German is easy! Kind of

Source: yourdailygerman.wordpress.com

As a keen language learner I love reading blogs about learning languages, even if I’m not studying the language in question. I have taken German classes in Washington and have worked with many German people over the years, but my German is still fairly terrible out of lack of practice.

However, one thing I will say about German is that I always found it fairly simple to learn once you understood the rules. Compared with English’s hundreds of grammatical and syntactical rules (and then its penchant for breaking them at the drop of a hat), the German language works in a fairly logical way.

So I am always pretty delighted to read the long and informative posts on one of my favourite blogs, Your Daily German. The best thing about this blog is the author’s great sense of humor and the tendency to learn actual day-to-day German – the kind of German that German people actually speak – rather than simply learning as you would from a text book at school.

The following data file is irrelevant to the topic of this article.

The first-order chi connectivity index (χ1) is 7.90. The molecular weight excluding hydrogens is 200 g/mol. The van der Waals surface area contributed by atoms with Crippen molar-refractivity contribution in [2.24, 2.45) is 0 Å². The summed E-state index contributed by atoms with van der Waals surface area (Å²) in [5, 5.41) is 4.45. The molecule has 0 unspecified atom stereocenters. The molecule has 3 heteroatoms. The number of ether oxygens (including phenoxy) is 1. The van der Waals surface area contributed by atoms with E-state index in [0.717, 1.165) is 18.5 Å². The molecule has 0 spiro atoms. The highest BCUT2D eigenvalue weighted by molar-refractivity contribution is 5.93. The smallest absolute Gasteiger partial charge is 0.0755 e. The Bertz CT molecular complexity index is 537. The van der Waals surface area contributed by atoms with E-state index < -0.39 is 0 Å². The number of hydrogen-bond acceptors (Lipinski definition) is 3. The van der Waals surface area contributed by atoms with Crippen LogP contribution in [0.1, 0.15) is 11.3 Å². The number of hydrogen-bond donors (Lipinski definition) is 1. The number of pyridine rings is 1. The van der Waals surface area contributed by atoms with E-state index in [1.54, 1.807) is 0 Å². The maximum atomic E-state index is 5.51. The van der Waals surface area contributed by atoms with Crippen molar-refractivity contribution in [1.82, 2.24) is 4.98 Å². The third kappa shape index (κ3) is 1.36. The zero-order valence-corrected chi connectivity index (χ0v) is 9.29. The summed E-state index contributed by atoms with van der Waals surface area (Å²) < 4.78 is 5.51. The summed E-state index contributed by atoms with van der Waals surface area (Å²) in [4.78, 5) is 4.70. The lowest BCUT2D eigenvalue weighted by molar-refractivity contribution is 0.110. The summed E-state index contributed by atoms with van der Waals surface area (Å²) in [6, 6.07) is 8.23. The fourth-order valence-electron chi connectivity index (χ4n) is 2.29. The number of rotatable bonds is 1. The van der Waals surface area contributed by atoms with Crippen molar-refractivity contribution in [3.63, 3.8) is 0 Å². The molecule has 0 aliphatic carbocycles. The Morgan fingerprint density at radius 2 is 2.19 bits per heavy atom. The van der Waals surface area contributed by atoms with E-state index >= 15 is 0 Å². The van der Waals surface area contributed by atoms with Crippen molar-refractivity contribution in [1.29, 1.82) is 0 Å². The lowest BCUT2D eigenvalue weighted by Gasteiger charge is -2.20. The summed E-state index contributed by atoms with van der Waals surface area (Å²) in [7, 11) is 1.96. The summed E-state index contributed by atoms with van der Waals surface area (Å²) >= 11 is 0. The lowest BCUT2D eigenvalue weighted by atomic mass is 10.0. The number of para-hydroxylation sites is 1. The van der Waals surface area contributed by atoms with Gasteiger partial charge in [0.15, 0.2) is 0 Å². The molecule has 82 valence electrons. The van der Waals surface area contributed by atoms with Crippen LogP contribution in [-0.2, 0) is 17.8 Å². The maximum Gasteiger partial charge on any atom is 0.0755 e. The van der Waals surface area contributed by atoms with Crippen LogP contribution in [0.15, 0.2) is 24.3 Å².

The most recent entry discusses another reason why German is easy in many ways: prefixes. Whereas in many languages there are certainly plenty of verbs that are related, the tendency for agglutination (that is, adding prefixes and suffixes to existing words to alter their meanings) in German means that once you learn the base word, it’s very easy to learn what all the agglutinated forms will mean.

The example they use is the verb haben, which means “to have”. It’s a simple, fairly regular verb in German, and is pretty much always used to denote possession (unlike in English when it can also denote consumption, e.g. “I had a burger for lunch”).

By knowing that haben means “have”, you can then use your knowledge of common prefixes to recognize other forms of the verb: for example, mithaben (mit (“with) + haben (“to have”)) means “to have with”, as in to have something with you or on you. Sometimes the prefix has a more idiomatic meaning, like vorhaben (vor (“in front of”) + haben (“to have”)) means “to plan” or “to intend”.

The blog lists many other reasons why German can be easy to learn (though it often intentionally omits the reasons why it can be difficult!), so I definitely recommend checking it out if you’re learning German or, like me, are just interested in other languages!

Comments on German is easy! Kind of